You could be reading the full-text of this article now if you...

If you have access to this article through your institution,
you can view this article in

The expanding role of the anterolateral thigh free flap in head and neck reconstruction

Park, Chan W.a; Miles, Brett A.a,b

Current Opinion in Otolaryngology & Head & Neck Surgery:
doi: 10.1097/MOO.0b013e328347f845
Head and neck reconstruction: Edited by Danny J. Enepekides

Purpose of review: To review the recent literature on the expanding use of the anterolateral thigh free flap for head and neck reconstruction.

Recent findings: The versatility of the anterolateral thigh free flap allows it to be raised as a subcutaneous, musculocutaneous, fasciocutaneous, or adipofascial flap. In recent years, it has been reported to reconstruct defects involving the scalp, skull base, pharynx, tracheal stoma, oral cavity, and oropharynx. Various techniques have also been described in its harvest and inset, including combination flaps in conjunction with other free flaps or bone grafts, chimeric flaps, double-paddled skin flaps, and sensate flaps. These reports confer good functional and aesthetic outcomes equal to or better than other fasciocutaneous free flaps.

Summary: The role of the anterolateral thigh free flap in reconstructing head and neck defects is ever expanding, with many novel harvesting and reconstructive techniques described in recent years. Because of the large surface area of the anterolateral thigh, as well as the ability to tailor variable amounts of skin, muscle, fat, or fascia associated with this flap, the reconstruction options are numerous. More importantly, good functional and aesthetic outcomes are achievable with an associated low morbidity of the donor site.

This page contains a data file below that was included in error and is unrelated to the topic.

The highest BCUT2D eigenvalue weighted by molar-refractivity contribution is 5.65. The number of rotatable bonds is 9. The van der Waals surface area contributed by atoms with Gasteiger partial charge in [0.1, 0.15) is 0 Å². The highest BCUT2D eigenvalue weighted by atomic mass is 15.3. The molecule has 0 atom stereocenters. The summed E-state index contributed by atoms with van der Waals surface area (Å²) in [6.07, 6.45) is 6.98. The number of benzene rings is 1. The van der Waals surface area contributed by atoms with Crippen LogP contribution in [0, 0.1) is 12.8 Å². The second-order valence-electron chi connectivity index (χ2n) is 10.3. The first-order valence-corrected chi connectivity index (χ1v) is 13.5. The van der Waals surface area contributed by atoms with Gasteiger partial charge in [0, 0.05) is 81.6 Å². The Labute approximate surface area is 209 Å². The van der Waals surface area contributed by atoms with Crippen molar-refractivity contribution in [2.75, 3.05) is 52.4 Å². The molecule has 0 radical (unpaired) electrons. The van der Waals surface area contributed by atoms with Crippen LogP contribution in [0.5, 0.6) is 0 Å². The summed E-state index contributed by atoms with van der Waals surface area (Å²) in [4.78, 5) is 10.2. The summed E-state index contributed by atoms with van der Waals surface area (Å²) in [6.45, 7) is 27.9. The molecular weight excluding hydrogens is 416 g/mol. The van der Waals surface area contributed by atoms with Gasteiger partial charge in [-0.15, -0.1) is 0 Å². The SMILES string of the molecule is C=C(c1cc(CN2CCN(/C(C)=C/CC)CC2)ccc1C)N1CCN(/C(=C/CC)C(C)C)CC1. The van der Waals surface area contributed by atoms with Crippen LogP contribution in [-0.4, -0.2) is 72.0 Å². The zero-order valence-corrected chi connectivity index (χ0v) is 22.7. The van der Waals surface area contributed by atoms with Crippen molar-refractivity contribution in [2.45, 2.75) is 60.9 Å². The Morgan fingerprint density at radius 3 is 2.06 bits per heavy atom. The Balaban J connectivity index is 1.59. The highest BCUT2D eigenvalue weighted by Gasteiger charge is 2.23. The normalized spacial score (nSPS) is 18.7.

Author Information

aDepartment of Otolaryngology at Mount Sinai School of Medicine

bDepartment of Oral and Maxillofacial Surgery at Mount Sinai School of Medicine, New York, New York, USA

Correspondence to Brett A. Miles, MD, DDS, Department of Otolaryngology, The Mount Sinai School of Medicine, One Gustave L. Levy Place, Box 1189, New York, NY 10029, USA Tel: +1 212 241 5944; fax: +1 212 369 5701; e-mail:

© 2011 Lippincott Williams & Wilkins, Inc.